As the Taliban gains ground inside Afghanistan, it is also winning some international support from a diverse set of actors, from Britain to Russia. London and Moscow seem impatient in wanting to work with the medievalist force that they see as the powerful new reality that is set to gain control of Kabul. This is in stark contrast to the position articulated by Foreign Minister S Jaishankar during his recent visit to Russia and Central Asia. He has rightly underlined the importance of peaceful and legitimate means in rearranging the current political order in Kabul towards ending the current civil war in Afghanistan. Jaishankar has also insisted that Afghanistan’s past — under the brutal rule of the Taliban during 1996-2001 — can’t be the formula for its future. This is a reasonable proposition given the extraordinary investment in blood and treasure that the international community has made in building a modern state in Afghanistan after it was liberated from Taliban’s brutal rule in 2001.
Despite the clamour at home for engaging the Taliban, Pakistan’s promotion of the myth that the group has been converted to moderation, and the enthusiasm for embracing it among some of India’s leading partners, Delhi must hold on to the important red line on legitimacy. It is one thing for the world to proclaim its inability to engage in an endless war in Afghanistan, but it is entirely another to rush into the normalisation of the Taliban as a legitimate force. The world has much leverage and should not squander it by pre-emptive normalisation of the Taliban. Meanwhile, ground reports from the territories controlled by the Taliban say little has changed in its behaviour that so repulsed the civilised world in the late 1990s. It is reimposing severe social restrictions, especially on women. It wants unmarried girls over 15 years old and widows below 45 years as wives for the Taliban fighters. International terrorist organisations appear to be playing an important role in Taliban’s military advances.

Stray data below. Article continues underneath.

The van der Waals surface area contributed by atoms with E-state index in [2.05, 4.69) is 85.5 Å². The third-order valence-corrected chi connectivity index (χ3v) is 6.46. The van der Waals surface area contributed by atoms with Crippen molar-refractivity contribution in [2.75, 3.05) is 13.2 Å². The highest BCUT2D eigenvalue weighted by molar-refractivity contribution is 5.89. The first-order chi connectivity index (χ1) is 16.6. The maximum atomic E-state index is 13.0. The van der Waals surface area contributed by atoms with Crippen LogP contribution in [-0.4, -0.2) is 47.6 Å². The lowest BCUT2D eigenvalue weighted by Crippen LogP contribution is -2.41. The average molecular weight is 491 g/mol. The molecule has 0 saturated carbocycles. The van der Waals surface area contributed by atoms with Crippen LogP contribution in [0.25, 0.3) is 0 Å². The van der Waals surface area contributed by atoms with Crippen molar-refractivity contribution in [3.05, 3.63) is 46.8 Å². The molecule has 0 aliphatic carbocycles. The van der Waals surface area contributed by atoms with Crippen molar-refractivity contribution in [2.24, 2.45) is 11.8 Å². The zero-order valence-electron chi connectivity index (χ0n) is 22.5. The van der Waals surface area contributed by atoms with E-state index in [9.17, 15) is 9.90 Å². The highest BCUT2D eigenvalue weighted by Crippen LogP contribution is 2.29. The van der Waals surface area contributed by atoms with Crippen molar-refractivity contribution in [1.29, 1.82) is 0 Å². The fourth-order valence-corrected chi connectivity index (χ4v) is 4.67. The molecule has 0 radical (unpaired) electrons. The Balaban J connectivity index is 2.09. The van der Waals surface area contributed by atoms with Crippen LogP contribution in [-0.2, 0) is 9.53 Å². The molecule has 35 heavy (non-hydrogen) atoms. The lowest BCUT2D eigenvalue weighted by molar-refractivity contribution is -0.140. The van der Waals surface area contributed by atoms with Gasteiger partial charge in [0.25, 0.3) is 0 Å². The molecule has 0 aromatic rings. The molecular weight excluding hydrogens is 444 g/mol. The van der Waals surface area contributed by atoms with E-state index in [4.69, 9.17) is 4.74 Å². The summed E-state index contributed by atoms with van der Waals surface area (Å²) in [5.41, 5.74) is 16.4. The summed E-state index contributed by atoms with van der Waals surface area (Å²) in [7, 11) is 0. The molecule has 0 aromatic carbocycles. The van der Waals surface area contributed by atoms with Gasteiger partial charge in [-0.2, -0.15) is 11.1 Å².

Nothing reveals the abhorrent character of the resurgent forces in Afghanistan more than last week’s kidnap and torture of the daughter of Kabul’s envoy to Islamabad. It will be naive to expect the Taliban to abide by any norms of international conduct or preserve the many gains made by the Afghan people in the last two decades. For Delhi, in particular, the return of a radical regime in Kabul with strong links to the Pakistan army and its terror proxies like the LeT and the JeM, would present huge threats to the security of India and to the subcontinent as a whole. Delhi, then, must be prepared to defend its interests at all costs. This, in turn, needs strategic patience that will help resist the temptation to normalise the Taliban. At the same time, Delhi must be prepared to discuss what are real and serious differences with key regional and international partners on the Taliban and the future of Afghanistan.